Dragon SpX-10 Cargo Overview

Photo: NASA

Dragon SpX-10 is SpaceX’s tenth operational Dragon mission to the International Space Station under NASA’s Commercial Resupply Services Program. Lifting off in February 2017, the mission is the first since July 2016, coming after a lengthy return to flight effort by the California-based company following the Falcon 9 testing accident in September.

Dragon enjoys a special role within the Space Station’s visiting vehicle fleet as the only craft capable of returning meaningful cargo downmass to the ground (aside from the Russian Soyuz that can carry a few dozen Kilograms of cargo when flying with a full crew of three). The SpX-10 mission sets out to deliver 2,490 Kilograms of cargo to the Space Station, comprising the typical mix of science equipment, crew supplies and maintenance hardware, plus nearly one metric ton of external payloads facilitated in the spacecraft’s Trunk Section. At the end of its mission, the Dragon will return to Earth with over one metric ton of science experiments and hardware.

    • Total Cargo: 2,490 Kilograms
      • Pressurized Cargo (with packaging): 1,530 Kilograms
        •  Science Investigations: 732 kilograms
        • Vehicle Hardware: 382 kilograms
        • Crew Supplies: 296 kilograms
        • Computer Resources: 11 kilograms
        • Spacewalk Equipment: 10 kilograms
        • Russian Hardware: 22 kilograms
      • Unpressurized Cargo: 960 kilograms
SAGE III Instrument Payload

SAGE-III is the third Stratospheric Aerosol and Gas Experiment built under NASA’s Earth Observing Program to collect long-term data on atmospheric composition, profiling trace gases, ozone and aerosols and measuring temperature profiles in the stratosphere. These measurements are collected by a spectrometric instrument covering a broad wavelength region and utilizing solar occultation and limb scanning.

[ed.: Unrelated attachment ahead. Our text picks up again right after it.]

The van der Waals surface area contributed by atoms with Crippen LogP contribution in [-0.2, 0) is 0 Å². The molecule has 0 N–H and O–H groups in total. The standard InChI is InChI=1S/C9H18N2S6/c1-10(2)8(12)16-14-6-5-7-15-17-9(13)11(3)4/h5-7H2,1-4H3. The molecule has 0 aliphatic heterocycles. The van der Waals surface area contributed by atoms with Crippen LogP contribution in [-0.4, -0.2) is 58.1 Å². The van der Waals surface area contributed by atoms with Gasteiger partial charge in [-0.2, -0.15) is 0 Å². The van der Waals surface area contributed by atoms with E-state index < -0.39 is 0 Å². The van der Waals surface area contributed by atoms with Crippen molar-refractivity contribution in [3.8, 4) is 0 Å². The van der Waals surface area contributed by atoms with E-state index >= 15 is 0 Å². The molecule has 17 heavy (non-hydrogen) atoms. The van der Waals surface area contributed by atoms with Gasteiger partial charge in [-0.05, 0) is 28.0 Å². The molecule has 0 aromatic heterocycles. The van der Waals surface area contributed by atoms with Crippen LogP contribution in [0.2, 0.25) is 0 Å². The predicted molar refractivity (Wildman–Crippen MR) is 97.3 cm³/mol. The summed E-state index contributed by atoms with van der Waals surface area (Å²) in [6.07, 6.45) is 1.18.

Observing the atmosphere from the Space Station enables SAGE-III to deliver continuous, near-global measurements over an extended mission duration to deliver key measurements for climate change studies and atmosphere chemistry. Critical measurements provided by SAGE include the vertical distribution of aerosols from the upper troposphere through the stratosphere and ozone measurements from the troposphere into the mesosphere. Important trace gases measured by SAGE include water vapor and nitrogen dioxide both of which play a major role in radiative and chemical processes driving Earth’s energy cycle.

>>Detailed SAGE-III Overview

Photo: Naval Research Lab

The Space Test Program – Houston 5 payload belongs to a NASA/DoD program dedicated to flying small payloads loaded with different technical and other demonstrations to space to further the development, evaluation and advancement of new technologies for the future of spaceflight. A number of STP payloads have already been flown in the past including Department of Defense, university and NASA experiments.